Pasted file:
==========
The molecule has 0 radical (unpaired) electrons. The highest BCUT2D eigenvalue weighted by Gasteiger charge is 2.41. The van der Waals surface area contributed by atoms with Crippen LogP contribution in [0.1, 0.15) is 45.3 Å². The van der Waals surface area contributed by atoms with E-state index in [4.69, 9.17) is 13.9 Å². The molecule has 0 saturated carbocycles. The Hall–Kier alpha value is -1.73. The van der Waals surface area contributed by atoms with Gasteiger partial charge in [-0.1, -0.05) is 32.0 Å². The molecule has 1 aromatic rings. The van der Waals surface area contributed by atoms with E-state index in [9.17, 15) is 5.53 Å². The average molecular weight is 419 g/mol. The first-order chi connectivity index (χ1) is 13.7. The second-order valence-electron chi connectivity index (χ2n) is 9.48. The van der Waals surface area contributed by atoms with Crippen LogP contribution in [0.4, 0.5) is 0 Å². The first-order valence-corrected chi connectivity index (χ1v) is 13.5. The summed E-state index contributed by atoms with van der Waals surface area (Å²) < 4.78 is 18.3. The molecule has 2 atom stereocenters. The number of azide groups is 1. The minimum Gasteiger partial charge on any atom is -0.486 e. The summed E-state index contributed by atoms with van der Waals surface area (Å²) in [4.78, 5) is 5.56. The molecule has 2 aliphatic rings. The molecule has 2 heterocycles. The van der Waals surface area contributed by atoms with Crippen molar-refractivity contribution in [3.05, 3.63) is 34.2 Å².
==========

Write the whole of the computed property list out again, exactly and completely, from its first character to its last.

The molecule has 0 radical (unpaired) electrons. The highest BCUT2D eigenvalue weighted by Gasteiger charge is 2.41. The van der Waals surface area contributed by atoms with Crippen LogP contribution in [0.1, 0.15) is 45.3 Å². The van der Waals surface area contributed by atoms with E-state index in [4.69, 9.17) is 13.9 Å². The molecule has 0 saturated carbocycles. The Hall–Kier alpha value is -1.73. The van der Waals surface area contributed by atoms with Gasteiger partial charge in [-0.1, -0.05) is 32.0 Å². The molecule has 1 aromatic rings. The van der Waals surface area contributed by atoms with E-state index in [9.17, 15) is 5.53 Å². The average molecular weight is 419 g/mol. The first-order chi connectivity index (χ1) is 13.7. The second-order valence-electron chi connectivity index (χ2n) is 9.48. The van der Waals surface area contributed by atoms with Crippen LogP contribution in [0.4, 0.5) is 0 Å². The first-order valence-corrected chi connectivity index (χ1v) is 13.5. The summed E-state index contributed by atoms with van der Waals surface area (Å²) < 4.78 is 18.3. The molecule has 2 atom stereocenters. The number of azide groups is 1. The minimum Gasteiger partial charge on any atom is -0.486 e. The summed E-state index contributed by atoms with van der Waals surface area (Å²) in [4.78, 5) is 5.56. The molecule has 2 aliphatic rings. The molecule has 2 heterocycles. The van der Waals surface area contributed by atoms with Crippen molar-refractivity contribution in [3.05, 3.63) is 34.2 Å².